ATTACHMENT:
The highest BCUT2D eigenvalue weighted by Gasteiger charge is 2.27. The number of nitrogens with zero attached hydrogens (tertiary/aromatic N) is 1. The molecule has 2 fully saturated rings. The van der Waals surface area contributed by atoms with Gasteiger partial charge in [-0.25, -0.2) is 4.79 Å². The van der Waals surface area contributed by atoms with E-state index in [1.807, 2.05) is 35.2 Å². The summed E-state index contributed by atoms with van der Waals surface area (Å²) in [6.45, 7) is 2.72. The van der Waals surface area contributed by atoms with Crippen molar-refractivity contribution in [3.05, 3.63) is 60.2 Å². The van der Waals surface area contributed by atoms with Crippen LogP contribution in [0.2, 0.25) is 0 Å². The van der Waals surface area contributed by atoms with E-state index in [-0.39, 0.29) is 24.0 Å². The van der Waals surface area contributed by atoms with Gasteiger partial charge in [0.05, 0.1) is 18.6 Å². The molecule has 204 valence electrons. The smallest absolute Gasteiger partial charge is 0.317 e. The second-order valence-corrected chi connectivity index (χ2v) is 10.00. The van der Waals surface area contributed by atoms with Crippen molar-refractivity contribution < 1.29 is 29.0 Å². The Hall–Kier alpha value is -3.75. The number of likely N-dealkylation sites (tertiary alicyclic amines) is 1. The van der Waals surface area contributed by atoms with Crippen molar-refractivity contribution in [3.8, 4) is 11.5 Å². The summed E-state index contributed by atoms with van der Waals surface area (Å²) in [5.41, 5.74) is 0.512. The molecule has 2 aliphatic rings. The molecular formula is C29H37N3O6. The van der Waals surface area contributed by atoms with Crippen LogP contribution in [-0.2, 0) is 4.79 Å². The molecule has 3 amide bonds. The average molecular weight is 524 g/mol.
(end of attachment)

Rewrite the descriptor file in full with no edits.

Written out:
The highest BCUT2D eigenvalue weighted by Gasteiger charge is 2.27. The number of nitrogens with zero attached hydrogens (tertiary/aromatic N) is 1. The molecule has 2 fully saturated rings. The van der Waals surface area contributed by atoms with Gasteiger partial charge in [-0.25, -0.2) is 4.79 Å². The van der Waals surface area contributed by atoms with E-state index in [1.807, 2.05) is 35.2 Å². The summed E-state index contributed by atoms with van der Waals surface area (Å²) in [6.45, 7) is 2.72. The van der Waals surface area contributed by atoms with Crippen molar-refractivity contribution in [3.05, 3.63) is 60.2 Å². The van der Waals surface area contributed by atoms with Crippen LogP contribution in [0.2, 0.25) is 0 Å². The van der Waals surface area contributed by atoms with E-state index in [-0.39, 0.29) is 24.0 Å². The van der Waals surface area contributed by atoms with Gasteiger partial charge in [0.05, 0.1) is 18.6 Å². The molecule has 204 valence electrons. The smallest absolute Gasteiger partial charge is 0.317 e. The second-order valence-corrected chi connectivity index (χ2v) is 10.00. The van der Waals surface area contributed by atoms with Crippen molar-refractivity contribution < 1.29 is 29.0 Å². The Hall–Kier alpha value is -3.75. The number of likely N-dealkylation sites (tertiary alicyclic amines) is 1. The van der Waals surface area contributed by atoms with Crippen molar-refractivity contribution in [3.8, 4) is 11.5 Å². The summed E-state index contributed by atoms with van der Waals surface area (Å²) in [5.41, 5.74) is 0.512. The molecule has 2 aliphatic rings. The molecular formula is C29H37N3O6. The van der Waals surface area contributed by atoms with Crippen LogP contribution in [-0.2, 0) is 4.79 Å². The molecule has 3 amide bonds. The average molecular weight is 524 g/mol.